Tips on socializing rabbits and why cage design matters

When you’ve got two inseparable little floofs that just love to share a snack, carefully groom each other, and snuggle up at the end of a long day, it’s a truly heartwarming sight to behold!

Rabbits are sociable creatures that do best in the company of other furry pals. They also need plenty of TLC from their favorite hooman companion - you! But whether you’re holding your bunny for the first time or introducing them to a new friend, socializing your rabbit is not an activity to be rushed.

In this article, we’re going to explore the importance of socialization for rabbits as well as the difference a well-designed cage can make during this process (hint: it’s SO much easier!).

Rabbit in a Kavee C&C 4x2 rabbit cage

Understanding Rabbit Social Behavior

In their natural habitat, rabbits live in large groups or colonies, digging intricate burrows (also known as ‘warrens’) where social hierarchies are established and responsibilities are shared. Amazingly, an extended family can easily consist of up to 20-30 buns! 

As rabbits are small prey animals, there is safety in numbers. This kind of social behavior crucially acts as a survival mechanism, meaning that they can better protect themselves from predators. One rabbit thumping can alert the rest of the group to danger very quickly.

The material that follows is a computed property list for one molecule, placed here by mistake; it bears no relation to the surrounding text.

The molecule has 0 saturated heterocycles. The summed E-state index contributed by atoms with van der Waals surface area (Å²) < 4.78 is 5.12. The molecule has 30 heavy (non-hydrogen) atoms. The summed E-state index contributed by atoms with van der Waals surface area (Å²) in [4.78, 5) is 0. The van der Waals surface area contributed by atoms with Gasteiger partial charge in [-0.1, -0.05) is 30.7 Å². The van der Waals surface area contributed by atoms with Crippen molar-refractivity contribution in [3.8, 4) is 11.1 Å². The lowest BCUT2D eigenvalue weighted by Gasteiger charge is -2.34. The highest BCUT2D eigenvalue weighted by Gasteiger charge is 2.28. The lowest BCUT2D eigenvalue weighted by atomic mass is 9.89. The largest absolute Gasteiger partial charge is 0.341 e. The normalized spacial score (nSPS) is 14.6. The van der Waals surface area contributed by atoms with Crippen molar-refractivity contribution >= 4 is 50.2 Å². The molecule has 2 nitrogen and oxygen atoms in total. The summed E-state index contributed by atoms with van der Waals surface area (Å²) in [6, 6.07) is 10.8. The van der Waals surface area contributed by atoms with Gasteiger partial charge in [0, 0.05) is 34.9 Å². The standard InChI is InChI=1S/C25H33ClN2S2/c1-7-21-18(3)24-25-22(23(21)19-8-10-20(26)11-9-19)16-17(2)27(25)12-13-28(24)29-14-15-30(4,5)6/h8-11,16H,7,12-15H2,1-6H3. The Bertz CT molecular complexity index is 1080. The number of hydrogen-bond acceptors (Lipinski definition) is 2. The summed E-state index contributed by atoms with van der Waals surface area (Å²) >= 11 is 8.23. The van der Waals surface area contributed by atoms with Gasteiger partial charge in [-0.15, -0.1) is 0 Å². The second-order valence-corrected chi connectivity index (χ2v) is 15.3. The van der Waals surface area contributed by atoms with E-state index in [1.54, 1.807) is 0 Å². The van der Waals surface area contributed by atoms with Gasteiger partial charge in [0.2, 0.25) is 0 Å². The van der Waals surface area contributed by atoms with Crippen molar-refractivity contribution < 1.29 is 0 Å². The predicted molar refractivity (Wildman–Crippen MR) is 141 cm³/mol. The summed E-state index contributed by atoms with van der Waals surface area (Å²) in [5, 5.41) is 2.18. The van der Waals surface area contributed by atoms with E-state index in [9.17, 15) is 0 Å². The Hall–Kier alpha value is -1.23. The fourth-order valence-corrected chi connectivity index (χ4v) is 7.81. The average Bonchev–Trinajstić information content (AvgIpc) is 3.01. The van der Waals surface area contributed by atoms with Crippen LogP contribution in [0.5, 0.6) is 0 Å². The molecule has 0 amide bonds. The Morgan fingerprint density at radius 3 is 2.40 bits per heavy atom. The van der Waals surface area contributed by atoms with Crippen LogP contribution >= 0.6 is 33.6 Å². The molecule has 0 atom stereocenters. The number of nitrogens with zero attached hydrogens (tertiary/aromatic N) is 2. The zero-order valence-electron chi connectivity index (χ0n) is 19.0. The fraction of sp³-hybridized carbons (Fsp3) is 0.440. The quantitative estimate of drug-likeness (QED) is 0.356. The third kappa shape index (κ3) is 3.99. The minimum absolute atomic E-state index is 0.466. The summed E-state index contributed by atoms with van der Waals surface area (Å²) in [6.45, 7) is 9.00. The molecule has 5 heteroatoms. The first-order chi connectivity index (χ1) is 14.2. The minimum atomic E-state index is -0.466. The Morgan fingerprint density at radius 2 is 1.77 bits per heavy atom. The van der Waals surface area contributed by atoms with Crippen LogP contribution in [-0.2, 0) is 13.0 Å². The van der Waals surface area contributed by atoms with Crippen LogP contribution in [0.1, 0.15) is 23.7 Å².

Living as one big hoppy family, bunnies form strong emotional bonds with their companions. Rabbits in the wild will groom each other, huddle up for warmth, and binky together. So it makes perfect sense that your pet rabbits get to enjoy the same!

Rabbits in the wild cuddled up together

Tips for Socializing Your Rabbit

Sometimes, it’s love at first sniff. Other times, it’s not a match. And most of the time… well, it’s just going to take a while for rabbits to click with one another! Socializing bunnies is a vital part of rabbit care, but it isn’t always an instant process

Here are some tips to set your rabbits’ budding friendship up for success:  

Gradual Introductions

When introducing two potential bunny pals, our main piece of advice is to take it SLOW. Start in a neutral territory to minimize any bickering, and allow them to first interact through a gate, separate playpens, or some handy C&C grids. This way they can check each other’s scent before sharing the same space (which can be a bit full-on!).

Keep a watchful eye during interactions and intervene if it looks like trouble is brewing. You should be prepared to repeat this process until you feel confident that a pecking order has been established and can relax in each other’s company.

Two rabbits sniffing each other

Respecting Their Space